Chick Flick Dreams

Last night, I had a dream that I was the star of a chick flick. Everyone in the movie was white. I think I may have been white too. I can’t say for sure because I was seeing it through my eyes.

The movie was about this girl who can’t make up her mind between two guys. There’s the one guy who is the good guy. He loved her with all his heart, but eventually, he got tired of the way she treated him. It was at this time that my character falls in love with him. However, it’s way too late because he asked the perfect, goody two shoes blonde, to marry him.

Then there was the other guy who has financial promise, but he’s sort of an ass and not as handsome. He proposes to my character, and she says no, but he tells her to keep the ring and think about it.

At the end of the movie, my character is at the wedding of the guy she loves and the perfect woman. At the wedding reception, the younger sister of either the girl is shooting hoops in her bridesmaid dress and everyone is shouting, “Go Squirrel!”

My character is eating a piece of pie feeling sorry for herself. Someone sets on fire the binder that contains all of the secrets of these girls (there was like four of them). The perfect girl, who’s wearing a simple cotton dress for a wedding dress, says she needs to get some joints out of her purse to burn in the fire. One of the other girls is watching my character eat the pie and says, “I loved him too.”

And the other character, who sort of looks like the lesbian friend on Roseann, is saying that she’s hoping to get transferred to Virginia (she’s a teacher), but the school secretary won’t let her.

At this point, I woke up, but fell back asleep and the dream continued.

Before the final credits start running, there are those freeze shot scenes that tell you what happens after the action. There’s a song in the background, but I can’t remember what it is. Anyway, lover boy and perfect girl end up happily ever after. Squirrel makes the basketball team, becomes some sort of All Star player. The chick that wants to move to Virginia doesn’t. And my character, she ends up with the ass.

I wake up again and force myself back to sleep. I want to change the ending.

The chick that was in love with lover boy ends up with the ass.

This is where the dream ends. I couldn’t break apart the perfect couple because somehow, it would ruin it. It would be too much like every other chick flick. And so, I’ve decided, I should never attempt to write a chick flick.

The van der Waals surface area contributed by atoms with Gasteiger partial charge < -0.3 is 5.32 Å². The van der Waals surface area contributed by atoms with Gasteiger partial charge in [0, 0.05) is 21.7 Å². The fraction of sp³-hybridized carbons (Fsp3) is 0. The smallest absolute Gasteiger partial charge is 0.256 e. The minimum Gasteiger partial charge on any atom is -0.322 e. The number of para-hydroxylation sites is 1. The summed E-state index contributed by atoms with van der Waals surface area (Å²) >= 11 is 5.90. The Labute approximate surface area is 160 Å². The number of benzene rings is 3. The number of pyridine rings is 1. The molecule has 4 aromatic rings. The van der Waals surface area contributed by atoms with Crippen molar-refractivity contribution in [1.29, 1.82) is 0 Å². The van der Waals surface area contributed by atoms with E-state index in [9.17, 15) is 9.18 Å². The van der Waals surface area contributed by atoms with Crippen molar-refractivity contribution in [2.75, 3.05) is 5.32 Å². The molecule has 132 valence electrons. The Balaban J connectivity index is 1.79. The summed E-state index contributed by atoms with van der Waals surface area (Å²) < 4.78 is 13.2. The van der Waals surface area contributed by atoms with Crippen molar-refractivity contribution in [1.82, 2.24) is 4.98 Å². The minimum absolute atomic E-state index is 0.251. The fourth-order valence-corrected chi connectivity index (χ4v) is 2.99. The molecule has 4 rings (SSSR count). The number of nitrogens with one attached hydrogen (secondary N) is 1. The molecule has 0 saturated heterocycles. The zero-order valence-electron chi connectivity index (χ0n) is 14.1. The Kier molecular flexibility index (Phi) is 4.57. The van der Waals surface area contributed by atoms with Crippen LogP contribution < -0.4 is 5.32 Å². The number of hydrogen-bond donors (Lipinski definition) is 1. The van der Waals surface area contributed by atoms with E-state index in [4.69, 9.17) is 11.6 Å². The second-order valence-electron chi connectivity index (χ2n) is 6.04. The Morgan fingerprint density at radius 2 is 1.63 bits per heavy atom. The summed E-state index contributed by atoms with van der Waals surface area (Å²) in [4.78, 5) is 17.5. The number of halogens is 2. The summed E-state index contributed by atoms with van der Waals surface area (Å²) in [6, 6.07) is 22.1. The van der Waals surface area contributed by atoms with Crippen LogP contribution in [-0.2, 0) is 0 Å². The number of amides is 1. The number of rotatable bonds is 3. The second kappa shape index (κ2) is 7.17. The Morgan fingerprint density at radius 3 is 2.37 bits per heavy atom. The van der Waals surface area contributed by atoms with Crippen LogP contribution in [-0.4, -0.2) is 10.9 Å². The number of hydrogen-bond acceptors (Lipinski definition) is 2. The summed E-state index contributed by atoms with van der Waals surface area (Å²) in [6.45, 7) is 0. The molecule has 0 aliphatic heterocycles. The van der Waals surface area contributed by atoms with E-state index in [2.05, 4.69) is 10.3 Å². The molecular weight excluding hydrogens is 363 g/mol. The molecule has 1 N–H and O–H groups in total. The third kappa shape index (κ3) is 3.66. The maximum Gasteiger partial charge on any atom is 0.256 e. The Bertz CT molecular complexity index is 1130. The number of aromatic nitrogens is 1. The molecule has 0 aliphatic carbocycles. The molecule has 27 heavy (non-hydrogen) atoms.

It's All in the Way You Say It

The horrid TAKS test is coming up, and since our school's budget and the teacher bonus depends on scores from this exam, we have all sorts of help for the kids. We hae the pull-outs in which certain students are taken out of their Math, LA, or elective class to practice TAKS strategies. We have what my mentor calls "The Giant Fairy" which is known schoolwide as KBL (Knowledge Baseball League). Homerooms go up against each other in Math and LA. We will eventually have a World Series, but we also have a door, locker and scavenger hunt competition. Finally, there are the extended days. Math stays after school three or four days a week. LA does three Saturdays before TAKS, 8-noon.

Last week, I had to hand out the letters to my students who I though needed the extra help. The day before I did this, I had an observation with my mentor. Before she read Ch. 3 of Face on the Milk Carton, she said, "I have given some of you a letter for Reading Extended Day. I need you to take it home and bring it back signed by your parent. It's going to be a lot of fun. We will be playing games and you will be getting candy every time you switch classes. And at the end of the day, we will have gym time and the teachers will be playing games with you."

"What kind of games?"

"Any kind of game you want. We'll have basketballs and pretty much all the gym equipment."

"What about wrestling," asked another student.

"Oh honey, don't even try because we'll beat you. Right Ms. Baeza?"

"That's right."

"I want a paper," one kid said.

"I'll have to put you on a waiting list."

"Put me on the waiting list too," said another kid.

The following day, when I handed out my Extended Day letters, I put to use my mentor's tactic. I had a similar response from my students. There were about five kids that wanted on the waiting list in each class.

During our ELA meeting, the racist said her students were complaining about getting a letter. My mentor quickly responded, "Not mine. Georgina saw, right?"

"Yep. I did the same thing with mine and they were asking to be put on 'the waiting list.'"

When academics are competing against entertainment industry, it's important how you say things. Of course, they're going to be learning, but it's going to be fun. If we have to take away a Saturday because these kids aren't drawn into studies to begin with, making it fun is our job.

The Lies

Back in December, I found out that one of my “Katrina” kids was an orphan. She lives with foster parents. I found this out because the day before we went on vacation, one of the coaches sent a kid up to my room with a gift for her. The gift had no name or anything. The kid, who brought it, secretly told me that the coach didn’t want my Katrina kid to know who had sent it, to simply say it was from Santa. When they announced that it was time to go to homeroom class, I called her over to my desk and gave her the gift. She didn’t ask any questions, she just took the gift and sauntered on out of my room.

When I took my homeroom class into the gym to watch the Orchestra concert, the kids sat on the bleachers so I was able to converse with other teachers who were standing on the sidelines. The coach was in there. She asked me if I’d given the present to the kid and asked if she’d liked it. I told her she didn’t open it in front of me. In fact, I saw her put it in her locker after she left my class.